Newcastle Eagles face a big game in Birmingham tomorrow afternoon. They will be led by Kareem Maddox, who isn’t your ordinary athlete – as Chief sports writer Mark Douglas reports
FROM Birmingham to Barack Obama – January is set to be a pivotal month in the life of Newcastle Eagles’ renaissance man Kareem Maddox.
A Princeton alumni who has graduated from BBL rookie into a blossoming attacking threat for the Eagles, Maddox has already made a big impression on Fab Flournoy and the Newcastle hierarchy.
But he may be rubbing shoulders with some of the most important men in the world when the season is over as he pitches for a summer internship at the White House.
His application goes in at the end of the month to join Obama’s Domestic Policy Council, and even though Maddox’s mind has been totally focused on the BBL Cup over the past week, he has been compiling an academic essay on the club’s Hoops for Health programme in his spare time to support his case.
The DPC is the department that co-ordinates and advises the President on the most pressing issues in the country, such as education, justice and immigration. In short, he’d be right at the heartbeat of the American government if he was successful.
It is all part of the busy life of 24-year-old Maddox, who arrived at the Eagles to further his basketball education under Fab Flournoy.
The first examination comes tomorrow, when he is part of a Newcastle team that faces a major test against a motivated and talented Leicester Riders team.
“The game is all-important at the moment. We want to go there and win – I want to be part of the club’s history and win things too,” he told The Journal.
But, as you would expect from someone with an Ivy League education, there are off-the-court ambitions which are equally fascinating.
Maddox has taken a particular interest in education policy back home – and with a socially progressive Democrat in the White House, maybe he senses a chance to make a difference.
With only around 50 taken from all over the country in any one year, it will be some achievement if he makes it all the way to Washington.
“It’s just something I’m shooting for. I’ll be applying at the end of this month – it’s a White House internship in the Domestic Policy council,” he explains.
“It’s tough because I still have to do a couple of things here and there to build my CV but I’m hopeful. I’ll apply at the end of the month and see what happens.
“For me I’ve got to update my own CV. There’s a couple of things I can do in Newcastle and one of the things I’m planning is an article about our Hoops for Health programme for publishing wherever I can publish it. I want to finish it at the end of next week – I need it to be of quality, which I hope it will be because it’s been a while since I’ve written anything. That would go a long way to helping me because it deals with education.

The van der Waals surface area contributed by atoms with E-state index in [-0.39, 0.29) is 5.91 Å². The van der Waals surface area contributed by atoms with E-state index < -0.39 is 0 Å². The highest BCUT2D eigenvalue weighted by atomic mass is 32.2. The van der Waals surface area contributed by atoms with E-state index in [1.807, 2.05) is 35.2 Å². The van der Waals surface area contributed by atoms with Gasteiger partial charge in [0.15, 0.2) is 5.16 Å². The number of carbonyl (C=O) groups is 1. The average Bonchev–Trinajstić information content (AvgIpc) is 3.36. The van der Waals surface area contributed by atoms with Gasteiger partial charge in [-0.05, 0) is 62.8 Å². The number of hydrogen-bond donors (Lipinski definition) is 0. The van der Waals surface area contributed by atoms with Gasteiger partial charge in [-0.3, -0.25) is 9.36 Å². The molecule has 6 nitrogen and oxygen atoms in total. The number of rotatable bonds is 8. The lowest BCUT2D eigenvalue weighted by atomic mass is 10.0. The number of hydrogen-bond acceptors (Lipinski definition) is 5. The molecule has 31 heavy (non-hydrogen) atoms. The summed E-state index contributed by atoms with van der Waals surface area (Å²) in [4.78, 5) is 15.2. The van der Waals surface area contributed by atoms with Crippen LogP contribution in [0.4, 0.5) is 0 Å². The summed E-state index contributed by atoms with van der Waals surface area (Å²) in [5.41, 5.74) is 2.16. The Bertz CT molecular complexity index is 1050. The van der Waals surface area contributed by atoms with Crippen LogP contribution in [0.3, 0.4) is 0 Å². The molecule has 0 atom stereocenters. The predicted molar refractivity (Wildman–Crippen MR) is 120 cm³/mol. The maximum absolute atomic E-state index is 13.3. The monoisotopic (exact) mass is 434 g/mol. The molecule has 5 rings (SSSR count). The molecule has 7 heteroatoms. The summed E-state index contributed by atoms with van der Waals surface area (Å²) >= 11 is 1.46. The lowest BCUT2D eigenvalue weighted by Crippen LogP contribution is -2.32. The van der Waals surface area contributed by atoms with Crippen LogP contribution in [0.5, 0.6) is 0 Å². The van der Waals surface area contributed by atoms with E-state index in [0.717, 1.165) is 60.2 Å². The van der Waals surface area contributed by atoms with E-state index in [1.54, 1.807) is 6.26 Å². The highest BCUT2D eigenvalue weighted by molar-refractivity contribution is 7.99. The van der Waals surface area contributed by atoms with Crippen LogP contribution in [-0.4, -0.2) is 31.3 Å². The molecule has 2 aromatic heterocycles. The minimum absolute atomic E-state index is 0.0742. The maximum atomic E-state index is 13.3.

“We’ll see what happens. There’s so much going on at the moment, especially with the Cup and the build-up to that at the moment. I need to get that played – and won – and then we can move on.” Of course that is easier said than done, especially against a Riders team that feels it “owes” the Eagles after being rolled over in the play-offs last summer.
Flournoy fired the first shots in the war of words on Thursday, warning the Riders that they were intent on “killing” the East Midlands basketball renaissance. Backing him up is an 80% success rate in the 13 finals contested in the Flournoy era.
Maddox – who will take in his first experience of a major final in Britain tomorrow – believes that following Flournoy’s lead is the best policy in the run up to Sunday afternoon’s big game.
“You have to take the experience that your team-mates had and we have Fab, Chuck (Charles Smith), Joe (Chapman). Then you just go into it like you’ve been here before.
“You don’t try and change anything in your preparation because that’s when you get caught up in it and don’t play as well as you should. I’m just going into it like that and I know what to expect because of Fab.”
For the Eagles, a major doubt has been raised about their prospects because they haven’t played of late. It has been playing on Flournoy’s mind, but Maddox feels that freshness can play into Newcastle’s hands ahead of tomorrow’s big game.
“We’ve been trying to figure out our identity and where each piece of the jigsaw fits in,” he said. “Once we’ve come back from the winter break we’ve been playing a lot better.
“Fans haven’t seen it because we’ve only played one game and then a tune-up game against Northumbria, but from what I’ve seen we’ve been definitely a lot better than we were just before the break.
“I’m excited to see how we play now.”